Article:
If anxiety levels are not high enough to worry about what the tech giants are doing, then how about the idea of neurologists working for these companies to figure out how to get people to stare at screens longer?

Frank Foer wrote an opinion piece for the Washington Post in 2017 called, How Silicon Valley is Erasing Your Individuality, and in it, he writes about how these technology companies are doing everything they can to automate a person’s life (Foer, 2017).

Jeff Stibel also wrote about another pursuit that Elon Musk and Mark Zuckerberg are looking into, involving microchips and human brains (Stibel, 2017).

Musk may be moving toward cars that drive by brain power, and Zuckerberg may be trying to get people to be able to use Facebook without typing (Stibel, 2017).

Stibel started the company Brain Gate, Inc., which started putting microchips in the brains of physically disabled individuals to help them use their hands, walk or control their wheelchairs (Stibel, 2017).

But when his company wanted to expand, questions were raised that they did not have the answer to, so Stibel pulled back the reins and went back into the research phase. He wanted to look into how it would impact humanity.

“It might be cool to have perfect memory, but it would be terrifying if your memory could be hacked,” Stibel wrote (Stibel, 2017). “Leveraging artificial intelligence to make us smarter would be great; creating artificial intelligence that could grow smarter and more powerful than us is the stuff of nightmares.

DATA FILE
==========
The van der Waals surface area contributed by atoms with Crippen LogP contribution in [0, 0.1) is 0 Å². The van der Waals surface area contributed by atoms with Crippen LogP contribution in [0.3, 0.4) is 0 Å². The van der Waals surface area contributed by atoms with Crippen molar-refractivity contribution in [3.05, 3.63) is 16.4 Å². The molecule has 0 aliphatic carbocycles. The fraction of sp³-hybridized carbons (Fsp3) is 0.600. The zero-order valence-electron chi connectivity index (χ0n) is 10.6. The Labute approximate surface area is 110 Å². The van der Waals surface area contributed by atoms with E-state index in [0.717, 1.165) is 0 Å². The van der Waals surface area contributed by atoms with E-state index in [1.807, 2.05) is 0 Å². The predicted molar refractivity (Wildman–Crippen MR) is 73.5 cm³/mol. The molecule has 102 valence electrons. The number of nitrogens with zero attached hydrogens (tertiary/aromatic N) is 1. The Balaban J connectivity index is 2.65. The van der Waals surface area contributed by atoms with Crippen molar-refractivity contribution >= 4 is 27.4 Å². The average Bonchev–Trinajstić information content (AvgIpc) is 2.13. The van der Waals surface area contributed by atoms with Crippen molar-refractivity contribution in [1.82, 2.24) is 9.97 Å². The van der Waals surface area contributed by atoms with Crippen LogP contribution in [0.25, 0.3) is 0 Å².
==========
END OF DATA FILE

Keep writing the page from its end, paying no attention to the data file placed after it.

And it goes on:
Stibel likened the idea of microchips in a human brain to Thomas Midgely, who introduced gasoline with lead to General Motors before realizing it could cause hallucinations (Stibel, 2017)

Ultimately, Stibel suggested that businesses should not allow profitability dominate a decision that could impact society (Stibel, 2017).

“I have no doubt that a convergence of the world’s best engineering minds can overcome the challenges that have plagued brain computer interfaces,” Stibel said. “The danger, of course, is that we may find out we can, long before we carefully consider whether we should” (Stibel, 2017).



Paul Lewis. (2017) ‘Our minds can be hijacked’: the tech insiders who fear a smartphone dystopia | Technology | The Guardian. Retrieved September 03, 2019, from https://www.theguardian.com/technology/2017/oct/05/smartphone-addiction-silicon-valley-dystopi

Anderson Cooper. (2017) What is “brain hacking”? Tech insiders on why you should care – CBS News. Retrieved September 04, 2019, from https://www.cbsnews.com/news/brain-hacking-tech-insiders-60-minutes/

Frank Foer. (2017) How Silicon Valley is erasing your individuality – The Washington Post. Retrieved September 04, 2019, from https://www.washingtonpost.com/outlook/how-silicon-valley-is-erasing-your-individuality/2017/09/08/a100010a-937c-11e7-aace-04b862b2b3f3_story.html?noredirect=on

Jeff Stibel. (2017) Hacking The Brain: The Future Computer Chips In Your Head. Retrieved September 04, 2019, from https://www.forbes.com/sites/jeffstibel/2017/07/10/hacking-the-brain/#7564cc682009

Gibson, W (Writer), & RL (Director). (1995). Johnny Mnemonic [Motion Picture]. United States: TriStar Pictures